One of our popular display specimens are common cuttlefish, Sepia officinalis, a member of the class Cephalopoda, which also includes octopuses and squids. We acquired a dozen specimens from the University of Texas at Galveston, where researchers culture cuttlefish for biomedical, physiological, pharmaceutical, and behavioral studies. Research using the common cuttlefish has also been done at Scripps Institution of Oceanography. Our ultimate goal for this display is to establish a cuttlefish propagation program.

Life as a Cuttlefish

The common cuttlefish lives in coastal waters throughout the Mediterranean Sea and the eastern Atlantic from England to North Africa. They can tolerate water temperatures from 60° to 82° F, but prefer temperatures around 70° F. They are found in habitats ranging from sandy bottoms to algae beds to coral reefs. The common cuttlefish typically lives one to three years depending on factors such as water temperature and predation. They can grow to a length of 16 inches, but are more commonly about 10 inches long. Cuttlefish have eight arms and two tentacles which can shoot out quickly to capture prey. When approaching prey, the cuttlefish quite often assumes a stance in which it holds two of its arms up above its head.

Once the prey is grasped, the arms are used to direct it toward the mouth. The cuttlefish uses a parrotlike beak and a radula (scraping tongue) to tear prey apart. uttlefish eat small molluscs, crabs, shrimps, small fishes, and other cuttlefishes. Their main predators are sharks, larger fishes, and other cuttlefish. Due to their territorial behavior and tendency to consume each other, we try to keep a relatively large number of cuttlefish in our tank. This helps spread the competition out. We also feed our specimens daily, since a well-fed cuttlefish is a mellow cuttlefish.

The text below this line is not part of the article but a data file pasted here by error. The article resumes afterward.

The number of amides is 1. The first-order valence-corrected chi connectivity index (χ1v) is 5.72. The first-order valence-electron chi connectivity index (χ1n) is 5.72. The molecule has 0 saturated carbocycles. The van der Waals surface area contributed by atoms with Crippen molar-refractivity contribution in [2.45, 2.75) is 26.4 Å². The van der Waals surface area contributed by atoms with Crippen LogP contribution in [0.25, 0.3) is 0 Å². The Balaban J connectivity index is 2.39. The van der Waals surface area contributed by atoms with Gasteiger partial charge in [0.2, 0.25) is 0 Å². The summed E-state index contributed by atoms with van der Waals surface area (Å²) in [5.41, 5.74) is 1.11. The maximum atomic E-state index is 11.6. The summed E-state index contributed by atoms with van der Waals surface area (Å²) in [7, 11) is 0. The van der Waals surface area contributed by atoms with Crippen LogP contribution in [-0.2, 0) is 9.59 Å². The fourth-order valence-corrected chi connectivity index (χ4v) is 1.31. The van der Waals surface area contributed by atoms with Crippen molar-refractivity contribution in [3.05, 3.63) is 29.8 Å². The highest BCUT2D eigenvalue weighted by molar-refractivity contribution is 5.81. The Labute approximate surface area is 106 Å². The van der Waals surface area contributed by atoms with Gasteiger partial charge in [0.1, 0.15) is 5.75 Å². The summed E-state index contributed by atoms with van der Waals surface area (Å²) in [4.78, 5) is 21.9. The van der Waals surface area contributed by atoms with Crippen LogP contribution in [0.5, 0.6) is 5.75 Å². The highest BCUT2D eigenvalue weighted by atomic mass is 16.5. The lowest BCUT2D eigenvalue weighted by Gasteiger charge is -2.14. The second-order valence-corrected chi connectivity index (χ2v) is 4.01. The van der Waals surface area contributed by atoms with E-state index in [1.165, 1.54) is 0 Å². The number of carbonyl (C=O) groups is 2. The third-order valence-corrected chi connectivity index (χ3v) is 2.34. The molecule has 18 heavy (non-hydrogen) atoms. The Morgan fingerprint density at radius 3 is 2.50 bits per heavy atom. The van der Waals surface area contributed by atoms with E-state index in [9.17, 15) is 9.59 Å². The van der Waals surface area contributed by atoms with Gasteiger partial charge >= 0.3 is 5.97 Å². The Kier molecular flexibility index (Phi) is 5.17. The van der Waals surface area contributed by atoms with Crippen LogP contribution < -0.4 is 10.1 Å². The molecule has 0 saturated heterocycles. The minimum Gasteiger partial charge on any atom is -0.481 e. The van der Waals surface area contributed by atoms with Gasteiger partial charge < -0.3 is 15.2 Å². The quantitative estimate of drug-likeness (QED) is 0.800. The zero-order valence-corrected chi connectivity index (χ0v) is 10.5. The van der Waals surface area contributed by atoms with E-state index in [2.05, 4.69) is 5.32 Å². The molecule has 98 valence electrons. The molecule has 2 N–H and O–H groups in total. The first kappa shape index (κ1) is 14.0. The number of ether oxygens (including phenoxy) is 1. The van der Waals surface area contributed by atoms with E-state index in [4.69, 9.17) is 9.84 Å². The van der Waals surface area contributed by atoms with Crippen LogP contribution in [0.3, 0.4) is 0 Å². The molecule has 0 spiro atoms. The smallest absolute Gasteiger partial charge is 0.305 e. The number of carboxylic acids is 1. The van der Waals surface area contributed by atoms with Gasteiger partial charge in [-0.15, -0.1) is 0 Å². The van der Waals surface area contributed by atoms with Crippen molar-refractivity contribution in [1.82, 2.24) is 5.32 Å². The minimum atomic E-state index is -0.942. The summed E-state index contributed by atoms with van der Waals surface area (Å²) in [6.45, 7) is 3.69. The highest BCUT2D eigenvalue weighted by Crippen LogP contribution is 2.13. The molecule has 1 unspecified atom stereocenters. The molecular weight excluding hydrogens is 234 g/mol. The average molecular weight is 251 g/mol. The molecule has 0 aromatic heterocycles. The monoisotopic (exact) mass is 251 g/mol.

Disguises and Defense

The common cuttlefish can produce a fantastic repertoire of colors, patterns, and skin textures. They can rapidly change color, using mostly dark browns, light browns, and whites. They often display a strobelike pattern that actually moves throughout the length of the body. For social signaling, such as in courtship and while schooling, and for defense, cuttlefish can produce color patterns that contrast with their background. They can also camouflage themselves by matching and blending in with the hue, intensity, and even the texture of their habitat. When disturbed, cuttlefish can expel a dark brown ink. This is done to either confuse an intruder or prevent it from seeing the direction of escape. With a burst of water through its siphon, the cuttlefish can jet-propel itself to safety.

Spotting a Cuttlefish

Common cuttlefish spend much time partially buried in bottom sand. Each morning we find patches of uncovered tank bottom where they have spent the night. They usually swim about only when they are hungry or investigating something in their territory. This may be a tank mate, a new toy, or an aquarium visitor on the other side of the glass. Shining objects like watches and rings usually draw the most attention. Cuttlefish are visually oriented and very curious. We provide them with toys because they need to be stimulated and entertained. It also helps to cut down on mutual agression. We often see them hovering close to the front glass of the tank, observing the people walking by. One might wonder who is really on display.

-Bob Burhans, Aquarium Curator